Now, the question is once he doesn't have to pay any attention to Rick Santorum and he doesn't have to do -- you know engage in the circular firing squad that the Republican race became and he can turn his attention to Obama, does that change? We all made a lot of fun of Eric Fehrnstrom saying that there was going to be an Etch A Sketch, but there is a truth of that. Every nominee gets a shave and a haircut and gets to start afresh to a certain extent.

BREAM: Now, Mara, you left out the name Newt Gingrich. Because today he --


LIASSON: I think he is irrelevant. I really do.

BREAM: He doesn't think he's irrelevant, as you know. He said this today, "I'm not going anywhere." We know that he has cut his staff, there have been big changes. He says he's staying in until the convention because he feels like he's gonna have a voice there and somehow pull off some sort of upset at the convention. Is it time for him to dial that back? Is it time for him to stay in and keep a voice in this race?

FRED BARNES, EXECUTIVE EDITOR, THE WEEKLY STANDARD: Well, I think the idea that he's gonna play a big role at the convention is probably delusional. I think he is irrelevant now, as Mara said. And that's about it. Look, I think Santorum would need something like three-fourths of the delegates left to be picked in order to win the nomination. So it makes sense. I mean, that's why the Obama White House is paying attention to Romney.

The question about Romney is this -- will Romney be a strong general election candidate when he emerges with the nomination? And he'll be seen differently then, once he is the Republican nominee. Now it may not be until the convention at the rate we're going now, be I think there is a chance that he will be a much better candidate than we've seen now with Santorum and Gingrich attacking him all the time. It'll just be -- he'll be matched up against Obama, and I think, the personal traits are not really going to matter that much. I mean, they're both aloof. Hey, look, Obama has been in Washington a long time now, and that really does set you apart from the rest of the country. Romney has been a businessman and that may as well. But I don't think the personal traits mean much.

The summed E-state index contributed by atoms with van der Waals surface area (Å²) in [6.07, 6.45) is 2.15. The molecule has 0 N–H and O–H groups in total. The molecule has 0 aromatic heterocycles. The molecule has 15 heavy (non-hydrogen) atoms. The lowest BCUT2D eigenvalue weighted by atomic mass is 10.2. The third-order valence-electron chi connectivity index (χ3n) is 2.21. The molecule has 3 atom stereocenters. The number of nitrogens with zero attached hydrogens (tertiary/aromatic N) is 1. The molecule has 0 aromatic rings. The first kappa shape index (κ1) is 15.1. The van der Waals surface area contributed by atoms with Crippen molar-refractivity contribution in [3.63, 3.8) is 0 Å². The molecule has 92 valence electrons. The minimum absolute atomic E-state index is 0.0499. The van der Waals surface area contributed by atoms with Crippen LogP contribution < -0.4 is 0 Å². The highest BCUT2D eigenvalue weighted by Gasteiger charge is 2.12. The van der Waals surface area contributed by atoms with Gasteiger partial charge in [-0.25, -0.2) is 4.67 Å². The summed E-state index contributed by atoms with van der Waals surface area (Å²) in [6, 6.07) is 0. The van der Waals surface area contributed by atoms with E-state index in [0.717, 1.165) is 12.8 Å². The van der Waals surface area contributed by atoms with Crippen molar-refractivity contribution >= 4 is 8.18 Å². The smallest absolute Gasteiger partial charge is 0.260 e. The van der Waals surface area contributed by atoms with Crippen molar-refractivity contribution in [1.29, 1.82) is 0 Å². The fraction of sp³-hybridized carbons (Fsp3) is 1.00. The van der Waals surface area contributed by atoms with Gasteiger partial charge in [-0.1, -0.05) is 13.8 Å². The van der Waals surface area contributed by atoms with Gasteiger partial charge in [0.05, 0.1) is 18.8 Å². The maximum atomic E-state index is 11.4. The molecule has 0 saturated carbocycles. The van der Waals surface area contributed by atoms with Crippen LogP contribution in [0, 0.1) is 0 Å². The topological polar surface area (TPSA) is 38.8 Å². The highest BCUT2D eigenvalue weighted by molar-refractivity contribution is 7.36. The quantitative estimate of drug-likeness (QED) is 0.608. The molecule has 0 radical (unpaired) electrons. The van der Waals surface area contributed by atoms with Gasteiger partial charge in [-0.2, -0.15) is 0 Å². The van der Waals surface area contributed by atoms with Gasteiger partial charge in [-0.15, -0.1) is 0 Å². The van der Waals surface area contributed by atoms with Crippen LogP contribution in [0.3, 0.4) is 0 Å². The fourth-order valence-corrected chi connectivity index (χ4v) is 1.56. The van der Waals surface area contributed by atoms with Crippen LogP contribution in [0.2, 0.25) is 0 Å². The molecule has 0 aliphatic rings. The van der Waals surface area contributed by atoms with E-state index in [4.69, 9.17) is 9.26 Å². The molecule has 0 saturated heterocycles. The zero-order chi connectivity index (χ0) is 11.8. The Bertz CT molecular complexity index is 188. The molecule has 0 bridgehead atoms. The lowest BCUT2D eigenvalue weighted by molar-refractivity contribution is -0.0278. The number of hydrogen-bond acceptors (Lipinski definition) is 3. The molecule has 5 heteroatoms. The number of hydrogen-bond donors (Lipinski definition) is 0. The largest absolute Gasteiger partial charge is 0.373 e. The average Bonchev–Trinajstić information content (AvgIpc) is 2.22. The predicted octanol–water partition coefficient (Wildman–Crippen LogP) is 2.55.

BREAM: Charles, anybody, is there an elegant way for anyone to bow out before the convention? And will they do it?

KRAUTHAMMER: There are elegant ways, but nobody is going to do it.


Gingrich wants to be a force or at least an element, or, maybe, I'm not sure what he is going to do in Tampa, but he wants to show up. Ron Paul will of course show up, although he has really weakened since his early, sort of semi-success. He has very few delegates. And I don't think he will end up with a speech the way he might have ended up with had he continued to get, you know, 20, 25 percent of the vote.

And then there is Santorum, who I think he has one strategy, to deny Romney a majority and hope for lightning. I don't think it's gonna happen but I think it's really only a matter of weeks. Everybody, even the vice president now is assuming it's gonna be Romney. And I think it's kind of, psychologically the race is over.

BREAM: And once you are out of money that makes it tough to continue on, which we know several of them are struggling with that.

All right, panel, thank you very much. Stay tuned, though. You've heard all about the heat that President Obama's been taking over the comments he made to Russia's president. Well, there is more to that. And we'll bring it to you right after the break.